Q: I am having a hysterectomy as I have a prolapsed uterus and want to know if it is wise to have my ovaries removed?

By Dr. Thomas deHoop / Kalispell OB/GYN

406 Magazine Hysterectomy


The answer is dependent on a few factors such as age, family history, risk of heart disease and osteoporosis with age being the most significant. You have to balance the risks of removal (premature menopause) against therisks of leaving the ovaries in place. After ovarian removal, ovarian hormones levels diminish and fall to the levels found in a postmenopausal woman and this is considered surgically induced menopause.

This loss of ovarian hormones in the premenopausal woman will lead to hot flashes and vaginal dryness. More importantly, since ovarian estrogen helps prevent bone lost and has protective effects on the heart, premenopausal women who have their ovaries removed will have accelerated bone loss, increased risk of osteoporosis (weakened bones) and increased risk of heart disease.

Studies have shown that long-term survival is improved by keeping the ovaries at the time of hysterectomy in a premenopausal woman. Some studies even show benefit when the ovaries are preserved until 65 years of age. Therefore, ovarian preservation provides many benefits in the premenopausal woman. If the ovaries are removed in a postmenopausal woman,the reduction in hormones is less significant.

So what are the risks of ovarian preservation?
When ovaries are retained, the risk of ovarian cancer still exists. This is true for preand postmenopausal women. Although it is impossible to predict who will develop ovarian cancer, women with a strong family history of ovarian cancer or who have additional risk factors, should strongly consider ovarian removal at the time of hysterectomy. For premenopausal women, the risks of ovarian removal, such as osteoporosis, can be reducedby estrogen replacement therapy. Removal may also be recommended in women who have gynecologic conditions, such as endometriosis or pelvic pain from scarring which may worsen or recur with ovarian preservation and require future surgery. There is approximately a 2-3% lifetime risk of reoperation for other benign ovarian conditions such as ovarian cysts, pain or scarring in women who choose to retain their ovaries at the time of hysterectomy.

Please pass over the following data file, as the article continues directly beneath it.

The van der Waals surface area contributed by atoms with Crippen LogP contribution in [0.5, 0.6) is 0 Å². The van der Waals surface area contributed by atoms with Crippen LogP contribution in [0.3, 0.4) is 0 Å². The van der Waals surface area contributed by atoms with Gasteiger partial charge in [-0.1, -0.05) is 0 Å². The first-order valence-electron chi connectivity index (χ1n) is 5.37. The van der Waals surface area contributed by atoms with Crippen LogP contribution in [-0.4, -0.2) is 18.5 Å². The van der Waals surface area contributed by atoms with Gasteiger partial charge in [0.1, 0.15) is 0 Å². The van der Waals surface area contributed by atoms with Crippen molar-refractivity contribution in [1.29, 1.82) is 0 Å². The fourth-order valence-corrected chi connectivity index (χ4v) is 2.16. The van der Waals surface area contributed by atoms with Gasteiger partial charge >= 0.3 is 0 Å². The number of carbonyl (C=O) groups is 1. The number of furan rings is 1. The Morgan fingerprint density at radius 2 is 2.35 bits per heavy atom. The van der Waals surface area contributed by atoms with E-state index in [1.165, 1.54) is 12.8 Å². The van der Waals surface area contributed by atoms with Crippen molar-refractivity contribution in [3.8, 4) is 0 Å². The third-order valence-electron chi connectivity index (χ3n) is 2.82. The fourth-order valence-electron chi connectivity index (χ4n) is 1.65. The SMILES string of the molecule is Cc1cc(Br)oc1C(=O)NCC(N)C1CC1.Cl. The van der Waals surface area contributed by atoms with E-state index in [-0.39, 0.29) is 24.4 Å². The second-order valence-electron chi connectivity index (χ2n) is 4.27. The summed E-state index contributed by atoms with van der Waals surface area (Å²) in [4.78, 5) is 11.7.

So it appears that postmenopausal women derive some benefits from ovarian preservation, while premenopausal women may benefit greatly if there are no additional risk factors. This decision should be made with your surgeon after careful consideration of your individual risks and benefits.
DoctordeHoop072rDr. deHoop is a regular contributor to Health Care Answers for the  406 Woman Magazine.
This article  appears in the  June/July 2013 addition online and in print version around the Flathead Valley.

PLEASE NOTE: This information is not intended to be medical advice.  It is general health information and does not take into account your particular health status nor is it a substitute for personal medical care.  Kalispell OB/GYN shall not be liable for any damages arising out of the use of the content herein.